“Actually, this makes me really happy and now I know it was worth the effort. I guess the moral of this story is that using homemade masks will make us safer,” Arrowsmith said.

How to make a mask

Arrowsmith constructed the masks with ties rather than elastics to avoid sterilization or disinfectant breakdown.

Double-layered masks constructed from all-cotton tea-towels show the most filtration promise. However, there is a tradeoff between comfort, breathability and filtration. A double layer of high-weave, all-cotton material is a safe bet. If sewing yourself, pre-wash the material to make sure to account for any shrinking.

“I used a 100% cotton cloth with two layers. I theorized that the mask should capture more than half the particles it came into contact with. I also added a pocket between the layers for an insertable HEPA (high-efficiency particulate air) filter which would make the capture rate even higher. I purposely stayed away from synthetic blends since I wanted my masks to withstand under high heat or chemical sterilization,” said Arrowsmith.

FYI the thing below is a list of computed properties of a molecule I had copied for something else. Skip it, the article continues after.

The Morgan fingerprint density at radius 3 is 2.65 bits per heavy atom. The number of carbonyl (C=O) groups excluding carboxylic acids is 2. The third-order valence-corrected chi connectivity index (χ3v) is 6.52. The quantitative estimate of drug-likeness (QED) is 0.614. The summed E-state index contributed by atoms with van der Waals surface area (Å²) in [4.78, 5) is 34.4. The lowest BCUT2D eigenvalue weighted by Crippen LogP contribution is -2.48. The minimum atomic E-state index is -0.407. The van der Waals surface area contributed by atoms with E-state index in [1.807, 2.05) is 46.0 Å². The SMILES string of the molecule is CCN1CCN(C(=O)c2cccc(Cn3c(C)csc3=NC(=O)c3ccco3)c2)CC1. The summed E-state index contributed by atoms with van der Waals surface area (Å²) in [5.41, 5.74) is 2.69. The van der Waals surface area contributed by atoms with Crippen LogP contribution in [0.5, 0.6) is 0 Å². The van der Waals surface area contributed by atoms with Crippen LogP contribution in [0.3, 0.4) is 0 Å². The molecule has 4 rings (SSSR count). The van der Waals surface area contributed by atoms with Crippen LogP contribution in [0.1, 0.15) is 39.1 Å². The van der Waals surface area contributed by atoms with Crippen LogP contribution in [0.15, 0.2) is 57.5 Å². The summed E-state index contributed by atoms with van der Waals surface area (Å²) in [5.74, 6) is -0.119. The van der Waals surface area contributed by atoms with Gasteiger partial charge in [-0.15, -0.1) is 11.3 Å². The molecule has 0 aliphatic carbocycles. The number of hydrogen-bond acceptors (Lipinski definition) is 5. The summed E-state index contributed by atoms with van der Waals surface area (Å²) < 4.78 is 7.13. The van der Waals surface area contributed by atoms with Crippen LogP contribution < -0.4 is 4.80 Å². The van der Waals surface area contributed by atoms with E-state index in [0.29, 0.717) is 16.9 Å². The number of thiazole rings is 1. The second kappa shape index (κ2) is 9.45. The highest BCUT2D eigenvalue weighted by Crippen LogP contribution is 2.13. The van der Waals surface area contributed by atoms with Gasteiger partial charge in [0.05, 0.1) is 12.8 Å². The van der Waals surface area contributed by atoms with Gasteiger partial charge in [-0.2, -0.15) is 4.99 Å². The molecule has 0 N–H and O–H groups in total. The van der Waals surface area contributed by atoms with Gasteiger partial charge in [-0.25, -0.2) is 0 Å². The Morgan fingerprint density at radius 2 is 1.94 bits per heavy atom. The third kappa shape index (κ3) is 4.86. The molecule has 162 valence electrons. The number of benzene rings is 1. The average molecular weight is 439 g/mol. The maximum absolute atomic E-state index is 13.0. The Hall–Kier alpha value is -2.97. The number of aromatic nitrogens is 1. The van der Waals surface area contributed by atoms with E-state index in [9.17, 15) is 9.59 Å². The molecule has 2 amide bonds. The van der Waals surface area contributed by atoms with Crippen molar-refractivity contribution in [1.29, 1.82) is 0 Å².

To make your own, you can follow directions on Arrowsmith’s YouTube tutorial. For more information, visit the CDC website.

Christine Lewis

PhD candidate and science writer, Biodesign Institute Center for Applied Structural Discovery and the School of Molecular Sciences

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